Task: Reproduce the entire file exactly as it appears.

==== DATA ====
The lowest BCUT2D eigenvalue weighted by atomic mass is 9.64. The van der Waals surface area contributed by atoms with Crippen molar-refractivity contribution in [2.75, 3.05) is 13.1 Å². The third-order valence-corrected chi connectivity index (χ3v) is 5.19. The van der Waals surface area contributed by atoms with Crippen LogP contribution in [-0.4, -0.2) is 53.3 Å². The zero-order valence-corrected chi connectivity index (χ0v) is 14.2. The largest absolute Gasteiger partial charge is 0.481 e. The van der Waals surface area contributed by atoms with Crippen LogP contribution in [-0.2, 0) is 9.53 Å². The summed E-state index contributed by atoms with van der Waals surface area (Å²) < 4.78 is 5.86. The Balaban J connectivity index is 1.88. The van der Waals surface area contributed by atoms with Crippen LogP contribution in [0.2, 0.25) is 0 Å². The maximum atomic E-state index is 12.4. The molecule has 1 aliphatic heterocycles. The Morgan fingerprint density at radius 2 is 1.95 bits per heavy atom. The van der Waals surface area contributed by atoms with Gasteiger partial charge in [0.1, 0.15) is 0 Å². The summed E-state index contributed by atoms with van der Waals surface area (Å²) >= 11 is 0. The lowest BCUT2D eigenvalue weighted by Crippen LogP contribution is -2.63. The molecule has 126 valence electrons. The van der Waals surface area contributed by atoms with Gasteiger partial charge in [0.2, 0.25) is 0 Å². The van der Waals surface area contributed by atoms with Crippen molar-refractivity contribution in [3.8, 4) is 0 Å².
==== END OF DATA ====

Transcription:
The lowest BCUT2D eigenvalue weighted by atomic mass is 9.64. The van der Waals surface area contributed by atoms with Crippen molar-refractivity contribution in [2.75, 3.05) is 13.1 Å². The third-order valence-corrected chi connectivity index (χ3v) is 5.19. The van der Waals surface area contributed by atoms with Crippen LogP contribution in [-0.4, -0.2) is 53.3 Å². The zero-order valence-corrected chi connectivity index (χ0v) is 14.2. The largest absolute Gasteiger partial charge is 0.481 e. The van der Waals surface area contributed by atoms with Crippen LogP contribution in [-0.2, 0) is 9.53 Å². The summed E-state index contributed by atoms with van der Waals surface area (Å²) < 4.78 is 5.86. The Balaban J connectivity index is 1.88. The van der Waals surface area contributed by atoms with Crippen LogP contribution in [0.2, 0.25) is 0 Å². The maximum atomic E-state index is 12.4. The molecule has 1 aliphatic heterocycles. The Morgan fingerprint density at radius 2 is 1.95 bits per heavy atom. The van der Waals surface area contributed by atoms with Gasteiger partial charge in [0.1, 0.15) is 0 Å². The summed E-state index contributed by atoms with van der Waals surface area (Å²) >= 11 is 0. The lowest BCUT2D eigenvalue weighted by Crippen LogP contribution is -2.63. The molecule has 126 valence electrons. The van der Waals surface area contributed by atoms with Gasteiger partial charge in [0.2, 0.25) is 0 Å². The van der Waals surface area contributed by atoms with Crippen molar-refractivity contribution in [3.8, 4) is 0 Å².